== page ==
Hamburg Superintendent Richard Jetter
HAMBURG — Hamburg Central School District officials have opted to remove the “interim” tag from Dr. Richard Jetter’s superintendent title, voting during the March 11 meeting to appoint him to a five-year term as permanent school chief.
The move was approved by a board vote of 4-to-2, with Vice President Sally Stephenson and Board Member Catherine Schrauth-Forcucci casting dissenting votes. Board Member Holly Balaya did not attend the meeting.
The measure to appoint Jetter brought a standing ovation from those in attendance, many of whom shouted words of encouragement in support of Jetter.
The contract will pay Jetter $164,000 annually; it was noted that the superintendent had conceded additional sick and vacation days’ worth of pay.
Jetter said that, in addition to his work as superintendent, his duties will include overseeing the district’s human resources department. The now-superintendent’s term took effect immediately and will run through March 11, 2019.
Jetter emerged as the frontrunner from the district’s preliminary list of 19 candidates for the position; officials and audience members cited Jetter’s familiarity with district items – as well as his calming demeanor – as attributes that will help to lift Hamburg out of the turmoil it has endured during the last few years.
Dr. Vincent Coppola, who serves as a consultant with the Western New York Educational Service Council, assisted the school board with the superintendent search.
Jetter joined Hamburg in August 2011 as assistant superintendent for human resources and technology, before assuming interim superintendent duties. Former District Superintendent Steven Achramovitch resigned for retirement, last June. Jetter’s prior, related work experience includes serving as elementary principal in the North Tonawanda School District, as well as interim principal and assistant principal in the Kenmore-Tonawanda School District. He said that the day-to-day issues facing Hamburg have excelled his growth as an administrator.
“The leadership I’ve had to present in Hamburg is in dog years,” Jetter said, with a smile. “It feels like I’m 21 years in. It will take a number of years to get Hamburg on the map publicly as a place that people want to go.”
The superintendent said that he looks forward to helping move the district in a positive direction.
Board President David Yoviene said that Jetter’s performance during the last eight months as interim superintendent has been superb, in the face of adversity.
“This is a wonderful, wonderful day for Hamburg schools,” Yoviene said. “In the end, we chose a guy who can handle the dysfunction. We chose a guy who’s one of us.”
Board Member Thomas Flynn III said that Jetter’s talents are conducive to working in the role of permanent school chief.
“He’s shined in what he can do,” Flynn said. “We’re looking forward to five very strong years in Hamburg, under his leadership.”
During the public comment section of the meeting, local attorney and town resident Daniel Chiacchia noted that the new superintendent possesses youthful enthusiasm in the position.
“This is a great day for the district,” Chiacchia said. “We’ve been a mockery in the community and he’s helped [lead Hamburg]. We should be glad that we’ve got a young superintendent. We could have him for the next 10 years.”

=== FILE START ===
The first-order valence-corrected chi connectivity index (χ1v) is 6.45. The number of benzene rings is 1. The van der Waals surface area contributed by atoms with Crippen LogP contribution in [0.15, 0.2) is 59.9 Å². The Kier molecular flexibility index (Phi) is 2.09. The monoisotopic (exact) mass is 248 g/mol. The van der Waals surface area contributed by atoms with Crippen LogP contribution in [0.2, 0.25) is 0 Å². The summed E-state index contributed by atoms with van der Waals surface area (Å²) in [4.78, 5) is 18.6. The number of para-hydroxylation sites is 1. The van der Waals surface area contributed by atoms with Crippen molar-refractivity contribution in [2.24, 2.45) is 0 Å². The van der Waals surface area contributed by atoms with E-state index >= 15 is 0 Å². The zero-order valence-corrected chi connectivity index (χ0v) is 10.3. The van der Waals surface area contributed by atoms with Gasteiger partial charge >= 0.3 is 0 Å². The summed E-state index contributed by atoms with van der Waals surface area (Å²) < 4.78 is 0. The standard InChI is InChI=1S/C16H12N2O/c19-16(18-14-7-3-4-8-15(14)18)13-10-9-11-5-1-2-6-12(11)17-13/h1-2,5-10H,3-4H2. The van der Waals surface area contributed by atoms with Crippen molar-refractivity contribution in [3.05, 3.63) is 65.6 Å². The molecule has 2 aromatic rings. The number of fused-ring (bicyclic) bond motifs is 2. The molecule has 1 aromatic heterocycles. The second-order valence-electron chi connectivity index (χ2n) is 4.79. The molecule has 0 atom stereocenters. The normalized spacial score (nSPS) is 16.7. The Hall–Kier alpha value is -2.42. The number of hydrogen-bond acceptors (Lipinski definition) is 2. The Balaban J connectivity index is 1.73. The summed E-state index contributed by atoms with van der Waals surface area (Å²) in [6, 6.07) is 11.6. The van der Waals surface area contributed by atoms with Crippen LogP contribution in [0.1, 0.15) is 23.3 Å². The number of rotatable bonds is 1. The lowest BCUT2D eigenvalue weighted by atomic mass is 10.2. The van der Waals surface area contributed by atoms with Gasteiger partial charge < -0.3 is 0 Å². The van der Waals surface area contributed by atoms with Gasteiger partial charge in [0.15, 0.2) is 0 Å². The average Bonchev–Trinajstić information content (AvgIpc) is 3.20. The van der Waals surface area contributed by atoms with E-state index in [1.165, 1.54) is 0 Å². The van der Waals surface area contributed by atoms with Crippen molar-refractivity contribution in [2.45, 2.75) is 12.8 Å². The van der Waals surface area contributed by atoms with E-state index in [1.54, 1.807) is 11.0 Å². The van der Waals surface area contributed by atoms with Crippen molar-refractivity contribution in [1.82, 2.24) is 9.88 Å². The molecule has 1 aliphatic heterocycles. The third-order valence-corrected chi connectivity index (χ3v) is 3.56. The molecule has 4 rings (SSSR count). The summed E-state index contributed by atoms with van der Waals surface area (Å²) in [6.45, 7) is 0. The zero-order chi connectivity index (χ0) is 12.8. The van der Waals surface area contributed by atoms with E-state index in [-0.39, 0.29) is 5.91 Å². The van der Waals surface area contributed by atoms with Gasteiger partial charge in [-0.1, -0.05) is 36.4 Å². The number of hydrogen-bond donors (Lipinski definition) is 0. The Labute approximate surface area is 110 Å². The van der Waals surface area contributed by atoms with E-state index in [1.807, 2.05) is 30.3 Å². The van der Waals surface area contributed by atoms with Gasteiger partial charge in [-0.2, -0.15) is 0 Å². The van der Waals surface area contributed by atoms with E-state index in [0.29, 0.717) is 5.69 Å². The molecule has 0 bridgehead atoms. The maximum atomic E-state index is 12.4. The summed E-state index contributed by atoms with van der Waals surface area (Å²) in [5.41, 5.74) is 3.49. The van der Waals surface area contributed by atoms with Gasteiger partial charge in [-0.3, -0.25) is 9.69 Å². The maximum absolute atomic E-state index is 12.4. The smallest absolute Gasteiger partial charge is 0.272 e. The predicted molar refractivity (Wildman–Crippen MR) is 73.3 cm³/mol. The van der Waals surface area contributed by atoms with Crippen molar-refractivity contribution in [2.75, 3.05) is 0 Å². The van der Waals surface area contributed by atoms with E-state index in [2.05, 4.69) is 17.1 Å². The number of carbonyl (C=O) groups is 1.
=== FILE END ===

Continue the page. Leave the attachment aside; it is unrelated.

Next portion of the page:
That sentiment opposed the stated thoughts of Stephenson and Schrauth-Forcucci, who each claimed that they did not have enough time to review the superintendent contract, as well as a few other items brought to resolution at the meeting. Stephenson said that Jetter’s annual salary was too much for the district to afford, and added her belief that other candidates for the position were more qualified.
“He’s a nice guy, but doesn’t have the experience of other people we interviewed,” Stephenson said. “We should’ve had a budget freeze like Frontier, so that we couldn’t hand out money like this.”
Other district officials and those in the audience responded that Jetter’s salary is standard for the position, and noted Hamburg’s recent negative public perception. “We need his leadership,” said one man in the audience.
“This contract is very typical of superintendents in the area,” Yoviene said. “We got him cheap.”
The public comment session featured a war of words between Chiacchia and Stephenson, as well as Chiacchia and Schrauth-Forcucci.
Chiacchia cited a recent article that outlined an alleged exchange between Boston Valley Elementary Principal James Martinez and Stephenson, as well as Balaya. The aftermath of that incident included Martinez’s filing an internal complaint of a hostile workplace environment against Stephenson, Balaya, Schrauth-Forcucci and two district employees; Balaya and Stephenson had each stated their fears of Martinez and his presence at meetings.
The attorney spoke in defense of Martinez, and stated that “[Martinez] should get a round of applause,” adding, “He’s one of the few who’s had the courage to speak his mind.”
As Chiacchia continued to speak about other matters, Stephenson grabbed the gavel in front of Yoviene and slammed it in protest, several times.
“They’re trying to intimidate us to keep our mouths shut,” Chiacchia said, referring to Stephenson and Schrauth-Forcucci, the latter of whom stood behind Yoviene, during public comment session. The attorney then asked that Stephenson resign from the board. “This is nonsense. She needs to go now.”
Schrauth-Forcucci had made a motion that public comment be lessened from five to three minutes per speaker, but that motion did not come to fruition.